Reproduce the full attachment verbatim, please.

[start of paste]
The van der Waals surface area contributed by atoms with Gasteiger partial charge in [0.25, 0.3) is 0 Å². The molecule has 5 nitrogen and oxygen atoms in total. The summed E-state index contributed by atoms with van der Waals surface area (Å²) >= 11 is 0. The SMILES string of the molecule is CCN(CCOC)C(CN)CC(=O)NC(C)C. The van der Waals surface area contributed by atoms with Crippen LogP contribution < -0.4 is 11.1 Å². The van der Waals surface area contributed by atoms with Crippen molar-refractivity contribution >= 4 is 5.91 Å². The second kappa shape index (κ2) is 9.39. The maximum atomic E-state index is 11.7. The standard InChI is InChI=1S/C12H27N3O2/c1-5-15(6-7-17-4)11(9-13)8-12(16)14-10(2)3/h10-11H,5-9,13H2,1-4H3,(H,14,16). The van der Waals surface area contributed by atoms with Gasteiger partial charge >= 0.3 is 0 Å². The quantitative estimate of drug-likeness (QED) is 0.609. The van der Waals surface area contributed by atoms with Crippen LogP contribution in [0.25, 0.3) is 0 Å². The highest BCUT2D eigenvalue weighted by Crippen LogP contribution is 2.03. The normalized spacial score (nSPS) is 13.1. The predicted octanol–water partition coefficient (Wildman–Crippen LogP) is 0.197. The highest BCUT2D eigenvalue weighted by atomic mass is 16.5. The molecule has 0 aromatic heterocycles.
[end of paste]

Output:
The van der Waals surface area contributed by atoms with Gasteiger partial charge in [0.25, 0.3) is 0 Å². The molecule has 5 nitrogen and oxygen atoms in total. The summed E-state index contributed by atoms with van der Waals surface area (Å²) >= 11 is 0. The SMILES string of the molecule is CCN(CCOC)C(CN)CC(=O)NC(C)C. The van der Waals surface area contributed by atoms with Crippen LogP contribution < -0.4 is 11.1 Å². The van der Waals surface area contributed by atoms with Crippen molar-refractivity contribution >= 4 is 5.91 Å². The second kappa shape index (κ2) is 9.39. The maximum atomic E-state index is 11.7. The standard InChI is InChI=1S/C12H27N3O2/c1-5-15(6-7-17-4)11(9-13)8-12(16)14-10(2)3/h10-11H,5-9,13H2,1-4H3,(H,14,16). The van der Waals surface area contributed by atoms with Gasteiger partial charge >= 0.3 is 0 Å². The quantitative estimate of drug-likeness (QED) is 0.609. The van der Waals surface area contributed by atoms with Crippen LogP contribution in [0.25, 0.3) is 0 Å². The highest BCUT2D eigenvalue weighted by Crippen LogP contribution is 2.03. The normalized spacial score (nSPS) is 13.1. The predicted octanol–water partition coefficient (Wildman–Crippen LogP) is 0.197. The highest BCUT2D eigenvalue weighted by atomic mass is 16.5. The molecule has 0 aromatic heterocycles.